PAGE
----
At the heart of allowing education dollars to follow the child is permitting families to have greater control over education. “I like to picture kids with their backpacks representing funding for their education following them wherever they go to learn. In this sense, public and private schools alike don’t exist to supplant parents; they exist to supplement them,” noted Secretary DeVos.
Secretary DeVos stated, “American taxpayers spend about $739 billion dollars on government education.” “More than $15 thousand dollars on average, per student, per year.” In Fiscal Year 2019, Iowa’s per pupil expenditure was $14,264, which includes federal, state, and local tax dollars.
As a result of education consuming such a large percentage of state and local tax dollars, the focus is often on whether education has enough funding. Secretary DeVos points out, even with major increases in educational funding, it does not translate into a higher quality education.
The United States Department of Education recently released results from the Nation’s Report Card on math and reading assessments and the results were disappointing. The “results confirm America’s schools continue to fall far short, and continue to fail too many kids, especially the most disadvantaged. Being a high school graduate should mean something. But when 40 percent of these graduates are 'below basic' in math, and 30 percent are 'below basic' in reading, it’s hard to argue the education system is preparing them for what comes next,” stated Secretary DeVos. It is not just math and reading that we are seeing poor results. Students across the nation are demonstrating a “below basic” understanding of American history.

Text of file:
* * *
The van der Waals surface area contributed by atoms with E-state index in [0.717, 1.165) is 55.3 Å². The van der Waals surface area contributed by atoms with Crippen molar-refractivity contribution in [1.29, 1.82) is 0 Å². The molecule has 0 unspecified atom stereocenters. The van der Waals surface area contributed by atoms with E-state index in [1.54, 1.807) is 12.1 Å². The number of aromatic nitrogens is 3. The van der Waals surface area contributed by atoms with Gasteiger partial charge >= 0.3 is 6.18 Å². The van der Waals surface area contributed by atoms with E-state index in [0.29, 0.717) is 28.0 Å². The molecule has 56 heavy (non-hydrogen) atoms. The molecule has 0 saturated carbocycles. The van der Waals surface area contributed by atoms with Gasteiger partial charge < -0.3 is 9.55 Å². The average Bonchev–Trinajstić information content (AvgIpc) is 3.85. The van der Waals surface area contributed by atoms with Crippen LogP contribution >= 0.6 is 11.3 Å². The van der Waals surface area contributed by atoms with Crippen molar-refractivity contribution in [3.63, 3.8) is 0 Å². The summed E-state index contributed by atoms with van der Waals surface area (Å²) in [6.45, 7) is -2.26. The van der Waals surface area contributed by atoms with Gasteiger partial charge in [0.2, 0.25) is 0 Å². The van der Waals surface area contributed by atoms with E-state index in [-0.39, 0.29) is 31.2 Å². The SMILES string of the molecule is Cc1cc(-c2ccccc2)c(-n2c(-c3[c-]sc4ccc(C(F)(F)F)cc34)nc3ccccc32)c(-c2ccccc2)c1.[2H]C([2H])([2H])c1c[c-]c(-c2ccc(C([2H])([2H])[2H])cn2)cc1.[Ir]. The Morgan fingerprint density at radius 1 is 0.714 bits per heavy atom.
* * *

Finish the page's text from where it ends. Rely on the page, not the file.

Iowa can change this dynamic by allowing dollars to follow students. "It’s particularly troubling to see the results for our lowest performing and most disadvantaged students getting worse… It’s a problem of approach,” argues Secretary DeVos. The Nation’s Report Card demonstrates that more education funding does not necessarily translate into better education outcomes.
Having education dollars follow the student should not be controversial. DeAngelis points out, other programs provide funding to families and education should be no exception. “This is exactly how we fund many other taxpayer-funded initiatives, including Pell Grants for higher education and prekindergarten programs. For these programs, funding goes to families who can then choose from a wide array of public or private providers of the service. The same goes for food stamps. In these scenarios, the power is rightly in the hands of families rather than institutions,” wrote DeAngelis.
Iowa has an opportunity to expand educational opportunity by allowing dollars to follow students. Expanding school choice in Iowa will not only lead to greater competition in education, but it will also allow parents the freedom to select the best possible education for their children. Allowing greater choice in education will empower families.